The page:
Career Transitions and Managing Your Career

Behind the Scenes with Career Transition Services
By Frog’s CareerAgent Team

Humans are funny creatures. For example, why do people spend more time researching the details about the whiteware they are about to buy than they do assessing their own career plans?

Perhaps the answer lies in the fact that a career transition is assumed to be a demanding exercise emotionally, so it is little wonder that we’d prefer to deliberate over whiteware functionality…

However, our research shows that now more than ever, many are considering moving their careers into uncharted territories by embarking on a complete career change.  With continued organisational restructuring, the threat of redundancies and persistent uncertainty in the employer market, career transition services are ‘trending’ as they say in Twitter land. Some are making this journey out of necessity, while others simply feel they have come to the natural end of their current career.

Whatever the reason, these waters need not be chartered alone. Many are engaging professional assistance in the form of Career Coaches to help them down these paths.  Alisa Bartholomew, Managing Director of Career Dreams, is one such individual who is partnering with Frog Recruitment to work with individuals to identify the all-important values (personal & career), motivators, skill set, and occupational preferences, among others. People engaging this type of service can expect a full suite of tests and evaluations to steer them in the right direction.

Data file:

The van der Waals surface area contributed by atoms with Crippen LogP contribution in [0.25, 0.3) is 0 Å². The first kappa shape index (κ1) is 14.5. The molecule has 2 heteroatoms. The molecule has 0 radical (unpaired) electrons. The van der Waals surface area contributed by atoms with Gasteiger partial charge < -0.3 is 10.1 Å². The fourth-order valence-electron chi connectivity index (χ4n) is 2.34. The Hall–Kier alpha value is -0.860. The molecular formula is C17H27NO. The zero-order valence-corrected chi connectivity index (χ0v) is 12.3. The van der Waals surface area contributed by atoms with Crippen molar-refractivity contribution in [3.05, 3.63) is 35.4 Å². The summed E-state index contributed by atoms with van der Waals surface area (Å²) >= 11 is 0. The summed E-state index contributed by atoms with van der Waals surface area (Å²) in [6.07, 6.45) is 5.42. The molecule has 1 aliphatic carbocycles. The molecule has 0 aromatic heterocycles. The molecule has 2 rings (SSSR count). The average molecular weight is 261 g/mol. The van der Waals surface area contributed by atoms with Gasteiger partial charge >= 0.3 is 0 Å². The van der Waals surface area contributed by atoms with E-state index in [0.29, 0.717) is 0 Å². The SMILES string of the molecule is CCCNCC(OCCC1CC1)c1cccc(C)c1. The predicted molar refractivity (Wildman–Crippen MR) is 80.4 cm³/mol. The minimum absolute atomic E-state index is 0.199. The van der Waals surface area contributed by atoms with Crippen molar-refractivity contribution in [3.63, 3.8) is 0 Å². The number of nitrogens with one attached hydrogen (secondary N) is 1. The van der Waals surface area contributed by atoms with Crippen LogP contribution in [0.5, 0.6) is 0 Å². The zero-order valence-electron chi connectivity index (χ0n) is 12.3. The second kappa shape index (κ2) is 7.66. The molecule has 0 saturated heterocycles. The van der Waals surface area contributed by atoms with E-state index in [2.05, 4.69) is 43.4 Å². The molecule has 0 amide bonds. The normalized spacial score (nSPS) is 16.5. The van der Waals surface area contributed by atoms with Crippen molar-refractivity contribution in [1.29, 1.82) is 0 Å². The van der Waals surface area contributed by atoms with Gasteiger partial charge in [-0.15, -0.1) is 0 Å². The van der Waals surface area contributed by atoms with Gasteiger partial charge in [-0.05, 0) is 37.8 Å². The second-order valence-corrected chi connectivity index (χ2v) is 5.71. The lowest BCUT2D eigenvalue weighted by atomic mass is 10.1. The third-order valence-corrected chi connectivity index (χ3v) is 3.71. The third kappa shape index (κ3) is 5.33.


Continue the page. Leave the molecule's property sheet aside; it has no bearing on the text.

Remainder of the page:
To initiate the process, the most important element of a career transition is research. This is where a Career Coach assists in the exploration of potentially fruitful avenues, and may even facilitate meetings with people working in the new role being considered.

So what should you look for in a Career Coach? Jane Davis, from Jane Davis & Associates recommends evaluating:

  • Natural Chemistry – do they ‘get’ you?
  • Relevant Services – are they up to date with the latest in the market?
  • Emotional Supportiveness – coping with change is difficult, can they support you?

The good news is that when facing difficult career decisions there are experts available to facilitate the process. The end result may even be staying in a current role, but with confidence in the knowledge of other possible futures.

Ask yourself: Am I happy with my current role and employer? If the answer is not an immediate yes, you may benefit from stepping into the world of career transition and engaging a Career Coach.

For more information about Career Transition Services, please contact Bronwyn Stephens, CareerAgent Manager, Frog Recruitment.

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